Saweetie Shares How Childhood Trauma Led Her To Rebuild Relationship With Her Parents

·3 min read

Saweetie joined Kevin Hart for a brief interview on his new talk show Hart to Heart. The “Tap In” artist spoke about her relationship with her parents, describing how and why she started to get close to them about a year ago.

The conversation spotlighted how the rapper copes with the stress leading Hart to question if Saweeties parents play a role in helping maintain her mental health and stress dealing with public scrutiny.

“We just got close; I would say last year,” Saweetie confessed to Hart.

“Well, growing up, they would work a lot. I was always being babysat by the people, meaning people in my family. And then the opportunity, when it presented itself, I went away to college, went to San Diego State, then to USC. I’ve been independent for a really long time. I was a kid, like, in third or fourth grade, I had a key to my house, and I would walk home, and I would do my homework. I would clean the dishes. I would make my food. I’ve been independent for a really long time,” Saweetie explained her childhood to Hart.

Saweetie explained growing up, she was a “sad little kid” who yearned for her parent’s attention and time but knew her role as a part of the “family team” was to behave, take care of herself and be street smart.

“I think the feeling as a child was just like I was always yearning for them,” Saweetie shared.

“They would always tell me we’re a team, and in order for us to win, like, you have to do your part. So my part was behaving and being responsible. I was like a little woman,” she added.

The “Best Friend” artist explained that although her parents often worked, she stayed on the straight and narrow course, fearing her parent’s stern parental methods.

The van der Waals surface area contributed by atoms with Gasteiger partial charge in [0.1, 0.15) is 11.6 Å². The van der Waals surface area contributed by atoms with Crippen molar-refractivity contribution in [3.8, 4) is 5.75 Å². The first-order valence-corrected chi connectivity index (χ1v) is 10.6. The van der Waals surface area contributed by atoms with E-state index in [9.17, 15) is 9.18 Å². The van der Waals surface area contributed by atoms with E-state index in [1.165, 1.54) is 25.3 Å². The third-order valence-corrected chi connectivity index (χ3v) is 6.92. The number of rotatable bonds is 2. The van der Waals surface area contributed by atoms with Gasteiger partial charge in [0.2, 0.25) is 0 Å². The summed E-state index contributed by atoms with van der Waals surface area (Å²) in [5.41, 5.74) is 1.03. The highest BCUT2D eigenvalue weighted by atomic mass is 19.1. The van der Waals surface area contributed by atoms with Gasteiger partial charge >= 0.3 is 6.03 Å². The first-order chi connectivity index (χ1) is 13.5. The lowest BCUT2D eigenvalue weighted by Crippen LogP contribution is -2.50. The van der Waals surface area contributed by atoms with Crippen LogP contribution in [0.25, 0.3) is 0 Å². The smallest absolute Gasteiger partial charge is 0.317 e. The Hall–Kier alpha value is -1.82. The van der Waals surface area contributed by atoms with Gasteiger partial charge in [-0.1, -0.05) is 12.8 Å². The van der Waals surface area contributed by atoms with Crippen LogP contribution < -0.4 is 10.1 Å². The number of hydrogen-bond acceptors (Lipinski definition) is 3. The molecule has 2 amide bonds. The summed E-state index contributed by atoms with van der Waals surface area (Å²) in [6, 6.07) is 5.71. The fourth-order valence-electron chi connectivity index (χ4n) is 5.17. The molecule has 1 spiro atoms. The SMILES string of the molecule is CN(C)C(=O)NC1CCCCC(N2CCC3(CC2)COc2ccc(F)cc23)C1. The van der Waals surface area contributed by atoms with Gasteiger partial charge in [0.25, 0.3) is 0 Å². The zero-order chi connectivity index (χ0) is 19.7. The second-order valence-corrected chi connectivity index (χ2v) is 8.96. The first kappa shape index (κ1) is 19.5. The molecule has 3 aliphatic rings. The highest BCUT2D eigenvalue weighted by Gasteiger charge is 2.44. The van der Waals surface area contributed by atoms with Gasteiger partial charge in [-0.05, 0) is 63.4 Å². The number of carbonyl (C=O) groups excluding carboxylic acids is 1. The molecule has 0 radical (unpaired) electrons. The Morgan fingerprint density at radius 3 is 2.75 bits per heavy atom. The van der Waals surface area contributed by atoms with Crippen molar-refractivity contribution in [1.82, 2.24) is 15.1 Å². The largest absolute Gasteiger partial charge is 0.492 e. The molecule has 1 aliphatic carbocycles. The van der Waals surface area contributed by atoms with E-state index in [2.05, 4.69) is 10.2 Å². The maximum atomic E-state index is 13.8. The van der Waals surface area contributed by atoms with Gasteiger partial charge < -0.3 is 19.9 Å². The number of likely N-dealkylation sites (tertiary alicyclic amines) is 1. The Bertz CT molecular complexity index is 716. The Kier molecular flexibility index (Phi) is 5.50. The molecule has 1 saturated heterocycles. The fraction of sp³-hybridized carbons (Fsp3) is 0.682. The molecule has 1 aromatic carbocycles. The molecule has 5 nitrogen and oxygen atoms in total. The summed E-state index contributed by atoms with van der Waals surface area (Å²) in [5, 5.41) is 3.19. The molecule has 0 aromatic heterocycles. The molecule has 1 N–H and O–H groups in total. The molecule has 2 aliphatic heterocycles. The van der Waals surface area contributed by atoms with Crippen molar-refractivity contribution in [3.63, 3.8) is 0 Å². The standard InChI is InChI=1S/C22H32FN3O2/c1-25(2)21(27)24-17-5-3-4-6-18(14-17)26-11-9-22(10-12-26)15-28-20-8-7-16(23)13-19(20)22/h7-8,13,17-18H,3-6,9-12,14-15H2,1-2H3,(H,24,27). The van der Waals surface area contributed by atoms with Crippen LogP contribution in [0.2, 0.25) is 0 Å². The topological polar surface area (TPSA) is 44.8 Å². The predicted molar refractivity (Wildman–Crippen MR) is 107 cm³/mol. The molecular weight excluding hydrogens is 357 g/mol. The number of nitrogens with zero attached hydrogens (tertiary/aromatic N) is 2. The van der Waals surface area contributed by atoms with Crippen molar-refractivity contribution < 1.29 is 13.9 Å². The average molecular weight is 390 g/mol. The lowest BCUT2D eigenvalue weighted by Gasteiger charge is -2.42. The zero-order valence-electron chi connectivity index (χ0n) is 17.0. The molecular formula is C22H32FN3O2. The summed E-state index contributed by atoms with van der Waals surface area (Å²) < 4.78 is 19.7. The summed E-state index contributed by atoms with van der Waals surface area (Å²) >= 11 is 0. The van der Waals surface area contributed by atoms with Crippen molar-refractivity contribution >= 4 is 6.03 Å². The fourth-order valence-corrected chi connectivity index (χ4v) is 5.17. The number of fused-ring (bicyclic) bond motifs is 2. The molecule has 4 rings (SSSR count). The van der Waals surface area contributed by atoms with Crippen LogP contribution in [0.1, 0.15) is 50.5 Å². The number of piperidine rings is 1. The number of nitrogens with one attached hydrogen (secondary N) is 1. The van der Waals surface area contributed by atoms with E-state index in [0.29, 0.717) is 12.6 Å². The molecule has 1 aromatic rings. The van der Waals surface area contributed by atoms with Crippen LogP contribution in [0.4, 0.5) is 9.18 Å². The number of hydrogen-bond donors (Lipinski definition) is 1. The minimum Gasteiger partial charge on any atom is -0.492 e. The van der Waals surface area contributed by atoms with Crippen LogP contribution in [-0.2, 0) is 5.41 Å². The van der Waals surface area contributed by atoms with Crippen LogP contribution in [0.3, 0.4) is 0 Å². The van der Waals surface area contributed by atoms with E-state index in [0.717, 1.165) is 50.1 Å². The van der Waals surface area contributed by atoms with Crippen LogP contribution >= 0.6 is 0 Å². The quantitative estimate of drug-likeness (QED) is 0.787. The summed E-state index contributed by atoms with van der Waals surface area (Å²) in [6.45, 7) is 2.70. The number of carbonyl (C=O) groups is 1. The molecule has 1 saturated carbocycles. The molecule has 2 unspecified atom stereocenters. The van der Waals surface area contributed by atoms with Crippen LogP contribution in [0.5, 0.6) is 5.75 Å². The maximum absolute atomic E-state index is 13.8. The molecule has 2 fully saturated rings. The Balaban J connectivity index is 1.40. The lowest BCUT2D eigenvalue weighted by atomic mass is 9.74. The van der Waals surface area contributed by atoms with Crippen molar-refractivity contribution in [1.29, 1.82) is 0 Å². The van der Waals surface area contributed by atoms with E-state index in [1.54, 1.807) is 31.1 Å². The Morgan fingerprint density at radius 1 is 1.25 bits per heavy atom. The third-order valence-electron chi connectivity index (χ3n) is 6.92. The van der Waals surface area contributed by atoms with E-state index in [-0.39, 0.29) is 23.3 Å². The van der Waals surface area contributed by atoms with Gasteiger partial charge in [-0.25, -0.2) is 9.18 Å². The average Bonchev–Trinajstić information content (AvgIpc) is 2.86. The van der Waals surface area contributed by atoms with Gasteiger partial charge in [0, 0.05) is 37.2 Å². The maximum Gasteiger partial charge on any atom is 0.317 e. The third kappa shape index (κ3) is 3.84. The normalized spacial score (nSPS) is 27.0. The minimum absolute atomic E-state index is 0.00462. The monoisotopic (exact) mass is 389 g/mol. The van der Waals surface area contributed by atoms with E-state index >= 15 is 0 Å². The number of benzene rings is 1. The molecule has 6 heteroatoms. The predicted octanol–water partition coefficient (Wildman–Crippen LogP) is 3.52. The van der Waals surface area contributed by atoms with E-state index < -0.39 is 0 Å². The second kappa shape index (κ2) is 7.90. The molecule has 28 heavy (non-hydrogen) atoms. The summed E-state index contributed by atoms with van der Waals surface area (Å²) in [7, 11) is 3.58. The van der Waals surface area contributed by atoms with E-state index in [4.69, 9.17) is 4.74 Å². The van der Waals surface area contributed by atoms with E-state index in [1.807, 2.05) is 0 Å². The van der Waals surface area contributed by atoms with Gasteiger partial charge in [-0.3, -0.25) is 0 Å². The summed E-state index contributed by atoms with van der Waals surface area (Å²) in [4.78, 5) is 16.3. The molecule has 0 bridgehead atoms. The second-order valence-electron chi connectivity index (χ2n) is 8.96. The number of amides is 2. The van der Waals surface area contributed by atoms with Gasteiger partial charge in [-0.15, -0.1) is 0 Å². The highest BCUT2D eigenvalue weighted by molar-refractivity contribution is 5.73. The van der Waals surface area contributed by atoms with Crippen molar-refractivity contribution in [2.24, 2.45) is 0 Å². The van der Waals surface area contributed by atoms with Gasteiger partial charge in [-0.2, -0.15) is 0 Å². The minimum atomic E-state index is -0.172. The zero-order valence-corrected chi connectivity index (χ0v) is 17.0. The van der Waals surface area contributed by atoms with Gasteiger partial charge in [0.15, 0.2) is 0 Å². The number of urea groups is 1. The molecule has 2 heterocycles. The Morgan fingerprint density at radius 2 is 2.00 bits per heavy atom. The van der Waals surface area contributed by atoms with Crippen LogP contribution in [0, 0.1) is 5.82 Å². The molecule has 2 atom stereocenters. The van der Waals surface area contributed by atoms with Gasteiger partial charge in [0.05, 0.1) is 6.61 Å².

“I’m scared of my parents. They are very, like, reinforcers. They were forces, yes,” she giggled.

Saweetie’s father made sure to implement rules for her to follow regardless of his presence, especially regarding the subject matter of his young daughter playing outside in the streets.

“So my dad, like, if I wanted to go play outside, he would cut up articles about girls getting abducted, girls being sex trafficked, kids making the wrong decisions, and then ending up somewhere they shouldn’t be. So he put me on game at a really young age,” she told Hart, explaining one of the methods her father used to educate her on street safety.

Not allowing her upbringing to stir anger or resentment inside, Saweetie revealed to her parents how she was feeling regarding their absence.

“I had this conversation with my mom around the time Icy Girl came out,” she said. “And then I had this conversation with my dad last year on my birthday.”

Launching the sensitive conversation in a “calm” manner, Saweetie confronted her parents about her reserves and was met with “lots of apologies” and understanding by both parents.

“They apologized for my childhood,” she said.

The “My Type” artist said her mother’s explanation gave her a better understanding of why her mother worked tirelessly to ensure her daughter would not have to struggle as she once did.

“she didn’t want me going through what she went through because she was on the streets since she was, like, 14 years old,” Saweetie said. “So she learned a lot through trial and error, and she just wanted to protect me.”

This conversation follows Saweetie’s recent hair chop and a public message about her overcoming mental health issues.